I remember when the Lord of the Rings movies were coming out in the early 2000s, and me and my friends would gather in the forest with Halloween masks on, swinging hockey sticks to film our own epic fantasy trilogy. Granted we never got past a first ten-minute film, but damn it, we had fun. And the fact that we wanted to emulate and be a part of J.R.R. Tolkien's story, which Peter Jackson ever so brilliantly brought to life on the big screen, is a testament to what a great story it is.

That's what any great story should do - to inspire us and awaken our imagination. Often times with stories one would categorize as fantasy, this manifests itself as imagining yourself as part of the story. Who of us who loves Star Wars hasn't had lightsaber fights with their friends? When Beyblade was at the height of its popularity, me and all my friends went out and got our own toy Beyblades so we could battle like in the animated show. And as a kid growing up on Batman movies, of course I owned one or two masks and a cape so I could pretend to be Batman. When we were kids, we dreamt we were these heroes. We wanted lightsabers, we wanted the Batmobile. We wanted to be these heroes and experience all the cool things we saw in the realm of fiction. And in the short film W is for Wish, two little boys who wish they could be a part of the world of their action figures do indeed get their wish. And well, knowing the short was included in an anthology film called ABCs of Death 2, you can imagine what the outcome is.

A sequel to The ABCs of Death, ABCs of Death 2 like its predecessor is a collection of short films all by different directors and all centering around the concept of death. Each director was given a letter of the alphabet and then had to direct a short film based on a word they came up with that started with the letter they were assigned. In the case of director Steven Kostanski, his letter was W, and his word of choice "wish". In W is for Wish two little boys wish they could help Prince Casio - a character portrayed by one of their action figures - only to find themselves transported into the world of Prince Casio and the Champions of Zorb which isn't what they thought it would be. The reality of the fantasy world of their action figures is a post-apocalyptic wasteland where heads explode in a mass of bloody gore, where children and heroes die in brutal ways, and where the good guys don't always win. Oh and Prince Casio is actually a coward, and the heroic Fantasy Man isn't a muscular He-Man-like figure, but actually an old man.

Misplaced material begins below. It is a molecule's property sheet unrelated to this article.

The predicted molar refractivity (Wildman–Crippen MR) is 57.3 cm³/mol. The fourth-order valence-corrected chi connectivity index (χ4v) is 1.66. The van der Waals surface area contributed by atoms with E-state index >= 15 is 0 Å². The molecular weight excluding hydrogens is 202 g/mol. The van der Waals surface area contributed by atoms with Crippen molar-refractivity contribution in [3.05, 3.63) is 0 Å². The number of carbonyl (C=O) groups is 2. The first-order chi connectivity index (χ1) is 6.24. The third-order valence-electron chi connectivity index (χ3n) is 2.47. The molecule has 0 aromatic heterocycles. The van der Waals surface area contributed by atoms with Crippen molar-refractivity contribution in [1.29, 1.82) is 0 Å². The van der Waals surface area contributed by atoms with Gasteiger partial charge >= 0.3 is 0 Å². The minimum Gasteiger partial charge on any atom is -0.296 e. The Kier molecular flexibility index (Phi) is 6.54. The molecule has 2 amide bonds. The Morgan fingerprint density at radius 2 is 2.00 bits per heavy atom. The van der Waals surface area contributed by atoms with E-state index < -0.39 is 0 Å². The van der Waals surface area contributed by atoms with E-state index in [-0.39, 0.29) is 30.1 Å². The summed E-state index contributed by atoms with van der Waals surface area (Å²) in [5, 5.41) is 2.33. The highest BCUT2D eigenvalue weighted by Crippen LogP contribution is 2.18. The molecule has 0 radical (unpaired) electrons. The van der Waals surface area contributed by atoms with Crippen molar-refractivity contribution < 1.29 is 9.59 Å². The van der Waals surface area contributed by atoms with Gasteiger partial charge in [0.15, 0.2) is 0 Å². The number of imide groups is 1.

Amidst all the awesome visuals and bloody gore, there's a lesson to be learned in W is For Wish. Despite many of the fantasy worlds we love being cool and appealing and us wanting to be a part of them in the form of video games and the like, the reality of many of them kinda sucks. Would you want to live in a galaxy under the rule of an evil Empire or the threat of the First Order? Sure it would be cool to be a wizard or a witch, but would Hogwarts really be the best place to be with Voldemort and Death Eaters on the loose? And let's not even get started with The Hunger Games because even if you love said series, that's a world no one in their right mind would want to live in.

But Hunger Games is really a great example of what the point of fantasy stories with heroes and villains is. Sure the post-apocalyptic world of Panem is horrible, but in this horrible world, Katniss and other characters represent traits and values that fans relate to and look up to. The point of these stories isn't how well we would fit into their worlds or how much we would actually want to be in their worlds, but what kind of values the heroes of these stories hold and what we can learn from them to maybe make our own world a little better. Sure flawless heroes rarely if ever exist in reality, the two boys in W is for Wish coming face to face with this fact when their action figure heroes are in fact not what they thought they would be. But heroes are often symbols - an idealistic example to strive towards. Just because we might never be super-soldiers like Captain America doesn't mean we can't aspire to be good like him.